By Deanna Noble, Wildlife Conservation Biologist, North Carolina Wildlife Resources Commission //
Even though temperatures are cold, and we’ve seen some snow, forest owners shouldn’t lose sight of fact that winter is the ideal time to get some important things accomplished on their property. There are many management techniques that can be implemented during this time of year for the benefit of multiple species of wildlife. Here are just a few:
- Warm things up with a prescribed burn. Dormant season burns can take place in areas that have been fire suppressed and where there are heavy layers of litter and duff. Prescribed burning should begin with low intensity fires to reduce the fuel load.
- Plant trees and shrubs to give them a head start. During the dormant season is when most of the root growth takes place. Pines, hardwoods and shrubs all can be planted this time of year.
- Break out the chain saw and do some timber stand improvements. Select some of your higher quality hardwoods like oaks and hickories and cut down the trees nearby that may be competing for nutrients. Step inside your wood line and work on feathering the edges. This practice involves cutting selected trees to allow more sunlight to reach the forest floor and promote early successional habitat. The trees to focus on removing should be trees that are diseased or deformed and trees of limited value to wildlife, such as red maple and sweet gum. The cut trees can be used for brush piles as an added benefit to wildlife for cover.
- Use this time to get some work done in the shop. If you currently do not have any nest boxes on your property, consider a construction project. You can build woodland wildlife nest boxes, songbird boxes, and wood duck boxes … don’t forget the predator guards! If you already have boxes up remember to clean them out before nesting season.
- While it is easier to see in the woods, due to dormant vegetation, work on your property boundary lines. Keeping your property lines well marked are especially important if you plan to have any timber harvesting activities in the future. Marking your boundaries will also help with trespass issues and could reduce the need for survey work in the future.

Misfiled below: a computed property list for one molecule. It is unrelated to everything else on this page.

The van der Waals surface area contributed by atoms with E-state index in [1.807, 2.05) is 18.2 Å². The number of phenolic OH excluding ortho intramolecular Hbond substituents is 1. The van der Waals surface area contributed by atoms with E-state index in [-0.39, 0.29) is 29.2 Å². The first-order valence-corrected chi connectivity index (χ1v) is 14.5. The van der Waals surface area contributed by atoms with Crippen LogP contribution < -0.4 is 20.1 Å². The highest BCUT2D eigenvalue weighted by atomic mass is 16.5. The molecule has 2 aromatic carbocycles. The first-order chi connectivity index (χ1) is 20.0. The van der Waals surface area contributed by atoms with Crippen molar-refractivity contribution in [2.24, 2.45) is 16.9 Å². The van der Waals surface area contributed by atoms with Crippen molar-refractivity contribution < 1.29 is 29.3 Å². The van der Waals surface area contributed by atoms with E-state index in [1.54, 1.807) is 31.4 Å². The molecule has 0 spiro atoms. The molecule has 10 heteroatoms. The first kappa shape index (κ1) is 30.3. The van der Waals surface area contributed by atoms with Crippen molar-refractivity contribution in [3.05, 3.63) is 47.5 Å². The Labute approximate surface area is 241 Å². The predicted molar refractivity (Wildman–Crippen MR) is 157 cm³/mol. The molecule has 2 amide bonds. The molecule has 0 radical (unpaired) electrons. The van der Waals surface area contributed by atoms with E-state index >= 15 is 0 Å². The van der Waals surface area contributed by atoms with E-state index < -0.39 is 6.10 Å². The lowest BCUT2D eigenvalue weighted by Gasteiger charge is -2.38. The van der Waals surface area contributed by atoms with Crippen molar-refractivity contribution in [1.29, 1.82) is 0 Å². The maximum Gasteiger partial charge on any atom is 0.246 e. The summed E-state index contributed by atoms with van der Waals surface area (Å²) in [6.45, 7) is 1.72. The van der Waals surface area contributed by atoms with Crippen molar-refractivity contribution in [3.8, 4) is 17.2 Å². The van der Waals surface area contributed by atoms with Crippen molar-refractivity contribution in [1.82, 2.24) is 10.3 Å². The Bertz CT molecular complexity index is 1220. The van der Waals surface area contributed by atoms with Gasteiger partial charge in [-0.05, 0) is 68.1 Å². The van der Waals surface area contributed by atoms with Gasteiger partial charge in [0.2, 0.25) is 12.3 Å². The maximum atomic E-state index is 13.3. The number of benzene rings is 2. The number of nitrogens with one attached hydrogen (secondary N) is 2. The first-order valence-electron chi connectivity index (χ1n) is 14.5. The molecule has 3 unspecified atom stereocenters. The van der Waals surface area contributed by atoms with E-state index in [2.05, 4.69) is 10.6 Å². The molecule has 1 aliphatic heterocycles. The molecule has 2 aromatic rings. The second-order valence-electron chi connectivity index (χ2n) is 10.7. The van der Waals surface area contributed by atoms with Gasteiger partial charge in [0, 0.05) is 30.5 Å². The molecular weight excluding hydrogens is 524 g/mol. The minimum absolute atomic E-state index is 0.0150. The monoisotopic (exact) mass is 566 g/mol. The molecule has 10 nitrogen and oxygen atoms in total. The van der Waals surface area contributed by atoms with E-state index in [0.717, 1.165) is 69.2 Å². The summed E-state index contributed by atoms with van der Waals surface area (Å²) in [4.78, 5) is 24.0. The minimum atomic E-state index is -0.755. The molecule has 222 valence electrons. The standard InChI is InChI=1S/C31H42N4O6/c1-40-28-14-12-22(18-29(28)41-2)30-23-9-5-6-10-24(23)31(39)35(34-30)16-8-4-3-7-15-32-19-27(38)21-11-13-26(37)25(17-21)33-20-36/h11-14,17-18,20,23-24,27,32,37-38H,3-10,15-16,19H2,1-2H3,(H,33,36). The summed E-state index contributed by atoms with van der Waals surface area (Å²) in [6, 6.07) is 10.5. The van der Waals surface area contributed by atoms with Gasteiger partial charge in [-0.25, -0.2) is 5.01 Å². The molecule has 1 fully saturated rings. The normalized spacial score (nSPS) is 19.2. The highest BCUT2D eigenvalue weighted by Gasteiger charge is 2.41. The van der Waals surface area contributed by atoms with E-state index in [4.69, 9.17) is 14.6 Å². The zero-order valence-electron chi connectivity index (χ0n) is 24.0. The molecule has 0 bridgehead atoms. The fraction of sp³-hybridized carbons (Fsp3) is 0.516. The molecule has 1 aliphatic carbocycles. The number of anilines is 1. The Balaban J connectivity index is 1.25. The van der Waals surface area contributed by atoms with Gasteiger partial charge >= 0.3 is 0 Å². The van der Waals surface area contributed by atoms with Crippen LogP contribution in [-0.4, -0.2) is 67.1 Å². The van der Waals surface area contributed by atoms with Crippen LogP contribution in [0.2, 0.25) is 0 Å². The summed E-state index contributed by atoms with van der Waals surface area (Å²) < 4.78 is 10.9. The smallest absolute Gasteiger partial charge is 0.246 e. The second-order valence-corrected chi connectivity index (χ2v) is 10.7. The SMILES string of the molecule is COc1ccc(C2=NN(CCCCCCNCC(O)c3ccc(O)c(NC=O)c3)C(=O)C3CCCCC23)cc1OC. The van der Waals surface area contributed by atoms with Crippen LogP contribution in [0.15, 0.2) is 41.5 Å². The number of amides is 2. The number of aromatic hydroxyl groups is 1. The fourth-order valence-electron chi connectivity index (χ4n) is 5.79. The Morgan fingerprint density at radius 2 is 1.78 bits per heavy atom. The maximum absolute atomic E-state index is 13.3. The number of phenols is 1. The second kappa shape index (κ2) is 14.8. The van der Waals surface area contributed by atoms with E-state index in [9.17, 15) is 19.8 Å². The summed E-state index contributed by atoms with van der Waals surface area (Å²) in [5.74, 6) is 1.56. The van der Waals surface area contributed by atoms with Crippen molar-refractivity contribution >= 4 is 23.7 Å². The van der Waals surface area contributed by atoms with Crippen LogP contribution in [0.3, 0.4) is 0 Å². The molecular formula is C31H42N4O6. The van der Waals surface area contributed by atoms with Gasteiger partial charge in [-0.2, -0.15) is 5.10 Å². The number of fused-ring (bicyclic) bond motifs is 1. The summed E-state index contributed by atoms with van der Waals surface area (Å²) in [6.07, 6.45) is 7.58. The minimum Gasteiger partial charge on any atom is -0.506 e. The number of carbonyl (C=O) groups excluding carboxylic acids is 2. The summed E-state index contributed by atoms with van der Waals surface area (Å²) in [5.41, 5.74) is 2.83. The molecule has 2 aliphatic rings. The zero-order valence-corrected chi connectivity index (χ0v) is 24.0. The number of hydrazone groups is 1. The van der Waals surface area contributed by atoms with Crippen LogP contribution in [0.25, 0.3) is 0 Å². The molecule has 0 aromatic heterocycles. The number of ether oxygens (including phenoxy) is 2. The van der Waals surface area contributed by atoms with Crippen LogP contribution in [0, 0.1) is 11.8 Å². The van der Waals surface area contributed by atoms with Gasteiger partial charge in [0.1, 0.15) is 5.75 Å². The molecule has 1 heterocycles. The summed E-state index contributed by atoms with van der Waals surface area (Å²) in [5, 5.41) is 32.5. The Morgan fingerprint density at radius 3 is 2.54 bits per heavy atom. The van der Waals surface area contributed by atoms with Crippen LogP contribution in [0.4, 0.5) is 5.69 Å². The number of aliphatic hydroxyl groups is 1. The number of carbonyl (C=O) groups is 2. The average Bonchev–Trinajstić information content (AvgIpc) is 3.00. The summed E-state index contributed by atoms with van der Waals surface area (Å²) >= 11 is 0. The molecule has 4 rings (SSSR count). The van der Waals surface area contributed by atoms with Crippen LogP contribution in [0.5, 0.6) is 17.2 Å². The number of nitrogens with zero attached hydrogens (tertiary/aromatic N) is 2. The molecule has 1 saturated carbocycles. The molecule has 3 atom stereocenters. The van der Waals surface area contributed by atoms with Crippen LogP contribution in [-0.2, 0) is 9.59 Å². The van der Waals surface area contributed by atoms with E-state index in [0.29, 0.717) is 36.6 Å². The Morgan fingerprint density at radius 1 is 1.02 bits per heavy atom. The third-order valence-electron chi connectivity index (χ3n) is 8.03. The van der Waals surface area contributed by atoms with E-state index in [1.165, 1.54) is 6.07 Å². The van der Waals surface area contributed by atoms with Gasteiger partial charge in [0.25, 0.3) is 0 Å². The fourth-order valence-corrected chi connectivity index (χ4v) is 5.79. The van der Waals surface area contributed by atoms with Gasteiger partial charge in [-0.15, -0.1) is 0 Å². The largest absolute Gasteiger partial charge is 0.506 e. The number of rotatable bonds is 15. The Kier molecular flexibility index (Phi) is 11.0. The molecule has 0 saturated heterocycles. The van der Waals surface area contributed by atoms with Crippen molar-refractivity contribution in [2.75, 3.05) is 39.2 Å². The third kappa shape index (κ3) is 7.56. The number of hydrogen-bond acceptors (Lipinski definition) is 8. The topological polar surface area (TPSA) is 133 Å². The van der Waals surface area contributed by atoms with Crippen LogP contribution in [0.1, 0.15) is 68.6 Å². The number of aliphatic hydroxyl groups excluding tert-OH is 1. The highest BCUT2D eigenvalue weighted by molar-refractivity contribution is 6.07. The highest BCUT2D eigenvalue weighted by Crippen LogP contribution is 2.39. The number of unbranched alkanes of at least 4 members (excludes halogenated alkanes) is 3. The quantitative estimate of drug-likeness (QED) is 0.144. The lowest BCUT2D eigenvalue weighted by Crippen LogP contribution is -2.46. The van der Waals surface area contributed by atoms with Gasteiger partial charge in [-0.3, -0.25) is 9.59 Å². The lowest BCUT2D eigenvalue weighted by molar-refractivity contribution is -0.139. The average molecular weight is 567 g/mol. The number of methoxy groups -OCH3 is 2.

So, take advantage of the cooler weather and enjoy winter in your woods. These management practices can go a long way to a healthier, more productive, and profitable forestland!
Below are some links with more information on the topics mentioned and please feel free to contact me at email@example.com with any questions regarding wildlife management on your property.
Using Fire to Improve Wildlife Habitat https://content.ces.ncsu.edu/using-fire-to-improve-wildlife-habitat
Woodland Wildlife Nest Boxes https://content.ces.ncsu.edu/woodland-wildlife-nest-boxes
Building Songbird Boxes https://content.ces.ncsu.edu/building-songbird-boxes
North Carolina Wood Duck Natural History and Management https://www.ncwildlife.org/Portals/0/Hunting/Documents/Waterfowl/NC_WoodDuck_Natural_History_and_Managment.pdf
Forestland Enhancement Practices https://content.ces.ncsu.edu/forest-land-enhancement-practices-in-north-carolina
Maintaining Forest Property Boundaries https://content.ces.ncsu.edu/maintaining-forest-property-boundaries
The Landowner Protection Act https://www.ncwildlife.org/Hunting/Laws-Safety/Landowner-Protection-Act